Suraya Akhter Vs. Bangladesh and others, 3 LNJ (2014) 661

Case No: Writ Petition No. 10760 of 2012

Judge: Syed Refaat Ahmed,

Court: High Court Division,,

Advocate: Rafique-ul-Huq,Mr. Rokanuddin Mahmud,Mr. S. Rashed Jahangir,,

Citation: 3 LNJ (2014) 661

Case Year: 2014

Appellant: Suraya Akhter

Respondent: Bangladesh and others

Subject: Quashment of Proceedings,

Delivery Date: 2014-05-11


HIGH COURT DIVISION
(SPECIAL ORIGINAL JURISDICTION)
 
Judgment on
11.05.20Syed Refaat Ahmed, J
And
Mahmudul Hoque, J.
14
  Suraya Akhter
. . .Petitioner
-Versus-
Bangladesh, represented by the Secretary, Ministry of Law, Justice and Parliamentary affairs Bangladesh Secretariat, Ramna, Dhaka and others.
. . .Respondents
 
Constitution of Bangladesh, 1972
Article 102
Code of Civil Procedure (V of 1908)
Section 151
Code of Criminal Procedure (V of 1898)
Section 561A
Artha Rin Adalat Ain (VIII of 2003)
Sections 33(5) (7) (7Ka) (Kha) and 57
Section 57 of the Artha Rin Adalat Ain, 2003 is similar to the power as laid down in Section 151 of the Code and Section 561A of the Code of Criminal Procedure and can be termed as recognition of inherent power of the Court. At the time of delivering the possession of mortgaged property to the Bank, section 33(7kha) automatically enjoins upon the Adalat to embark on a process of reconfirmation of title as a precondition and necessary prerequisite to handing over possession under Section 33(7Ka). Non-application or keep away in exercise of any authority under Section 57 appears wholly misconceived and illegal. Misconceived invocation of certain provisions of the law falls to be quashed under the authority of Certiorari.

Like Section 151 of the Code and Section 561A of the Code of Criminal Procedure, Section 57 of the Artha Rin Adalat Ain, 2003 is a statutory recognition of inherent jurisdiction of the court. This does not confer any power on the court, but it is a statutory recognition of power which the court does have inherently. In this regard, this Court holds that the existence of inherent jurisdiction and statutory recognition of the same will be to no avail unless the courts actively assert and invoke that jurisdiction in fit cases. In the present instance the executing court failed to invoke Section 57 in a clear example of a blatant failure to exercise jurisdiction and that constitutes a valid ground for interference in certiorari.…(13)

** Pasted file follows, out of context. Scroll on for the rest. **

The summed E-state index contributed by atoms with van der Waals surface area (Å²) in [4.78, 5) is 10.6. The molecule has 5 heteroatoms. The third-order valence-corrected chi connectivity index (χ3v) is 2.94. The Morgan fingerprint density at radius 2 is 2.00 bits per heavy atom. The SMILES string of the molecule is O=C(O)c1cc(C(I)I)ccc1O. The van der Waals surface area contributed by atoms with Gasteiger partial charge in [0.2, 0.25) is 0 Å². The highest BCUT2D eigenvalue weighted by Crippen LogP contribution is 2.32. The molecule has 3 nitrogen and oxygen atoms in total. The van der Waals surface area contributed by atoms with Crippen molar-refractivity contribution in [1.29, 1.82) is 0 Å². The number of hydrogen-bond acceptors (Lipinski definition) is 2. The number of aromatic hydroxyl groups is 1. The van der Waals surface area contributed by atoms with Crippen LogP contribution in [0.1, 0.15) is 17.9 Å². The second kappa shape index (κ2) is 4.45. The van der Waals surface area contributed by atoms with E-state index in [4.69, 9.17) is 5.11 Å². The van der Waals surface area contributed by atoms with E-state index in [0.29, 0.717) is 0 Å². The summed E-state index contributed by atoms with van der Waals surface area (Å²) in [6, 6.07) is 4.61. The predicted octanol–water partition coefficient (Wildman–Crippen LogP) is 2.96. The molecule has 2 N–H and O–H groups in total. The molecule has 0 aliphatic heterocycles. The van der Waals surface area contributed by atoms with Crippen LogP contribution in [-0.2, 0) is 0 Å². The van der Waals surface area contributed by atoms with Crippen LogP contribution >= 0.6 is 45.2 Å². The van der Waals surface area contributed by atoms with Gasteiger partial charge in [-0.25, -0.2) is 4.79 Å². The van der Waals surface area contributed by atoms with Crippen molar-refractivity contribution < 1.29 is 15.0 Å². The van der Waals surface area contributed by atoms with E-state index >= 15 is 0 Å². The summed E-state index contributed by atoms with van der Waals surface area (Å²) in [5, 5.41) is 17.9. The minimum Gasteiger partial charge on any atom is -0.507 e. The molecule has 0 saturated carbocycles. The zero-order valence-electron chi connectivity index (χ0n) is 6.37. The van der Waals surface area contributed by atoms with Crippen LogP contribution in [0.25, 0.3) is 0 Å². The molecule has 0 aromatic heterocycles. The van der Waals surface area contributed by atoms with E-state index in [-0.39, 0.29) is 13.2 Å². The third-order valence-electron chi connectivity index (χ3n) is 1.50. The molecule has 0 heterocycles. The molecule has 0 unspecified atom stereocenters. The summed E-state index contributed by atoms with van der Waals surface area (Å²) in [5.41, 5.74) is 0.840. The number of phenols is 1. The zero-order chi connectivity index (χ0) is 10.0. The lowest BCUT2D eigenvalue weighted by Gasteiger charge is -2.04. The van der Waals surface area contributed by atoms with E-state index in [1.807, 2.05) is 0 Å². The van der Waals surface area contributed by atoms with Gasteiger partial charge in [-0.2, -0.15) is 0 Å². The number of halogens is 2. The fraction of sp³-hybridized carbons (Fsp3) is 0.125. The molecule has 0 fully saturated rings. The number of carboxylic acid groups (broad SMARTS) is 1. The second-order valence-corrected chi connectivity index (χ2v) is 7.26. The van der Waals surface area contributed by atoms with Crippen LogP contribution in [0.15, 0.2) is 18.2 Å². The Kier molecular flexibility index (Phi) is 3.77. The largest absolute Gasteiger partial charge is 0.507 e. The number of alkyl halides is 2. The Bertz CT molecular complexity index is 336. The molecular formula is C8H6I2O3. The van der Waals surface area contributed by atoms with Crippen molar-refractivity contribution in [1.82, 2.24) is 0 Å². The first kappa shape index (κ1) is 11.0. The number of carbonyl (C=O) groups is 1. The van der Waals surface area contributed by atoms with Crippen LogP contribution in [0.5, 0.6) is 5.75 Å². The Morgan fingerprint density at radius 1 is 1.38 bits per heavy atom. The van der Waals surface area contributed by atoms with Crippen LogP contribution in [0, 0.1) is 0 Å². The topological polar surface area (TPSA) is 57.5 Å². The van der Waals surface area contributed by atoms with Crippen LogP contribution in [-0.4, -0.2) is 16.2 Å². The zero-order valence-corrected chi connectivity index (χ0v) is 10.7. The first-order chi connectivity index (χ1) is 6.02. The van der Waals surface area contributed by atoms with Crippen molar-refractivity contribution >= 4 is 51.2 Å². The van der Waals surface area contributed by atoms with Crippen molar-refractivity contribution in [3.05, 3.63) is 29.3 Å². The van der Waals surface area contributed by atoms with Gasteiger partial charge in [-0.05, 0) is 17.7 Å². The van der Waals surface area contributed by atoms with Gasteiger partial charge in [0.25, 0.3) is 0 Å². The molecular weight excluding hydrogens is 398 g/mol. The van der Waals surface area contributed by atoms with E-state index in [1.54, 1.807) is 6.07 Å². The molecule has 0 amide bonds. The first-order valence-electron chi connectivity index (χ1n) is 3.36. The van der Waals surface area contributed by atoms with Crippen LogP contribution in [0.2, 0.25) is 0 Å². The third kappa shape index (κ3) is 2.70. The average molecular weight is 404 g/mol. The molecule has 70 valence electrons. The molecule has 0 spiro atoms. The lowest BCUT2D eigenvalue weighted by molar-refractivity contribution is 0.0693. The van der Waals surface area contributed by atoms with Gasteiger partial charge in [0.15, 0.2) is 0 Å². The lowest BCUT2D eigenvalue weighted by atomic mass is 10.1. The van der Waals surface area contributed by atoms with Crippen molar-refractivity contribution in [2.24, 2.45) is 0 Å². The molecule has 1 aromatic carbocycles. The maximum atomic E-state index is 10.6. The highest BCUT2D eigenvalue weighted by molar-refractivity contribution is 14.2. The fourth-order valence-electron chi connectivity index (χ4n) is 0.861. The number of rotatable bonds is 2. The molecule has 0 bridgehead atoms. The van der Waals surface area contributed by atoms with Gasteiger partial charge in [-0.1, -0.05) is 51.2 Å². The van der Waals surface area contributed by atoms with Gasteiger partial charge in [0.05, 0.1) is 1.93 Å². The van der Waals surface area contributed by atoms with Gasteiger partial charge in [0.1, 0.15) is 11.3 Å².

In the scheme of Section 33 of the Act, the moment a party in the execution proceedings, i.e. the decree holder Bank or financial institution seeks delivery of possession of property further to the Adalat’s active intervention under Section 33(5) or Section 33(7), Section 33(7kha) automatically enjoins upon the Adalat to embark on a process of reconfirmation of title as a precondition and necessary prerequisite to handing over possession under Section 33(7Ka). In other words, the necessity for delivery of possession through court has to arise even before the court can contemplate acting under Section 33(7Kha). In the present facts and circumstances, the court could only guess at such a contingency without a case for possession having been made out as yet by the decree holder bank. …(16)

 The entire process of consideration of the Petitioner’s application variously beginning with Order No. 45 of 9.2.2011 continuing through the issuance of Order No. 48 of 9.3.2011 and culminating in the Impugned Order No. 54 dated 29.7.2012 appears to this Court to be tainted by a level of high arbitrariness as amounts to illegality. The postponement or holding in abeyance of exercise of any authority under Section 57 appears wholly misconceived and illegal. The Adalat’s failure to follow up on the Bank’s compliance to Order No. 45 by producing documents appears to be the fatal flow that appears the first on record as evidently the Adalat has waived such compliance for reasons not declared and not readily evident. In Order No. 48 itself there is no cogent reason or ground cited for overriding consideration accorded to a perceived inconvenience to the Bank or to the entire execution proceedings upon the setting aside of the Section 33(5) certificate so far as relates to the Petitioner’s property. Adding to this our findings on the as yet indeterminate possibilities for intervention under Section 33(7kha), there is produced a scenario of an arbitrary exercise of discretion by the Adalat upon a non-consideration of facts, misconception of the law and resultantly asking itself the wrong question in law. That scenario, this Court finds, indeed creates a scope for intervention in Certiorari given that no tribunal has the authority to do wrong or that which is clearly illegal....(18)